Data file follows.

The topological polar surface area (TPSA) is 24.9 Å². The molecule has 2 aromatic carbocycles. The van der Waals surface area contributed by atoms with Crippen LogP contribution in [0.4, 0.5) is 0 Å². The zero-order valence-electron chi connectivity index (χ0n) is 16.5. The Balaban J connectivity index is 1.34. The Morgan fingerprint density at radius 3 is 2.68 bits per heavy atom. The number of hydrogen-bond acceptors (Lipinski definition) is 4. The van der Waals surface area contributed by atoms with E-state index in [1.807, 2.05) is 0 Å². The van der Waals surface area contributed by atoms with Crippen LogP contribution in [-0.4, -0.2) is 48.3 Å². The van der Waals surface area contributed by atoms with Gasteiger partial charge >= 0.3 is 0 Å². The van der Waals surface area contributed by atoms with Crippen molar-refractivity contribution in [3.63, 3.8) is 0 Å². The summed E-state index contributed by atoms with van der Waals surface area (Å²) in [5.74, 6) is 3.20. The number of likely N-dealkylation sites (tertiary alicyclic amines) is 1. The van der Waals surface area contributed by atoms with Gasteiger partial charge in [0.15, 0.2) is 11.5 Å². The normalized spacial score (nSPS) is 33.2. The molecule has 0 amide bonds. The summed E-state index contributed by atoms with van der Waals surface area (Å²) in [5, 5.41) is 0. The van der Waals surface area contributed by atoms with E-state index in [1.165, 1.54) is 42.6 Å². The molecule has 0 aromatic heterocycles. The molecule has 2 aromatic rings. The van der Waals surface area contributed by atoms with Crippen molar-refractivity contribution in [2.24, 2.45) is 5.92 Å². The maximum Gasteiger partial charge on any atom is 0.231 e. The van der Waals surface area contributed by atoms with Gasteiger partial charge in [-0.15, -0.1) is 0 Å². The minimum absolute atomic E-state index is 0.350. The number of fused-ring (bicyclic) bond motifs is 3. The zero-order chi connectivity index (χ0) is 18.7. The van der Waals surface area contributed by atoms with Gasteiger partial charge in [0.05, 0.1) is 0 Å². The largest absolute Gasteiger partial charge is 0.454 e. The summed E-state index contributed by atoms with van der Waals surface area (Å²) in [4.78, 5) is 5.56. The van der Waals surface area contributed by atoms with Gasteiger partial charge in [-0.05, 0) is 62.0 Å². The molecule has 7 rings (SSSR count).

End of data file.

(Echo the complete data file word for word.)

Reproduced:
The topological polar surface area (TPSA) is 24.9 Å². The molecule has 2 aromatic carbocycles. The van der Waals surface area contributed by atoms with Crippen LogP contribution in [0.4, 0.5) is 0 Å². The zero-order valence-electron chi connectivity index (χ0n) is 16.5. The Balaban J connectivity index is 1.34. The Morgan fingerprint density at radius 3 is 2.68 bits per heavy atom. The number of hydrogen-bond acceptors (Lipinski definition) is 4. The van der Waals surface area contributed by atoms with E-state index in [1.807, 2.05) is 0 Å². The van der Waals surface area contributed by atoms with Crippen LogP contribution in [-0.4, -0.2) is 48.3 Å². The van der Waals surface area contributed by atoms with Gasteiger partial charge >= 0.3 is 0 Å². The van der Waals surface area contributed by atoms with Crippen molar-refractivity contribution in [3.63, 3.8) is 0 Å². The summed E-state index contributed by atoms with van der Waals surface area (Å²) in [5.74, 6) is 3.20. The number of likely N-dealkylation sites (tertiary alicyclic amines) is 1. The van der Waals surface area contributed by atoms with Gasteiger partial charge in [0.15, 0.2) is 11.5 Å². The normalized spacial score (nSPS) is 33.2. The molecule has 0 amide bonds. The summed E-state index contributed by atoms with van der Waals surface area (Å²) in [5, 5.41) is 0. The van der Waals surface area contributed by atoms with E-state index in [1.165, 1.54) is 42.6 Å². The molecule has 0 aromatic heterocycles. The molecule has 2 aromatic rings. The van der Waals surface area contributed by atoms with Crippen molar-refractivity contribution in [2.24, 2.45) is 5.92 Å². The maximum Gasteiger partial charge on any atom is 0.231 e. The van der Waals surface area contributed by atoms with Gasteiger partial charge in [-0.15, -0.1) is 0 Å². The minimum absolute atomic E-state index is 0.350. The number of fused-ring (bicyclic) bond motifs is 3. The zero-order chi connectivity index (χ0) is 18.7. The van der Waals surface area contributed by atoms with Gasteiger partial charge in [0.05, 0.1) is 0 Å². The largest absolute Gasteiger partial charge is 0.454 e. The summed E-state index contributed by atoms with van der Waals surface area (Å²) in [4.78, 5) is 5.56. The van der Waals surface area contributed by atoms with Gasteiger partial charge in [-0.05, 0) is 62.0 Å². The molecule has 7 rings (SSSR count).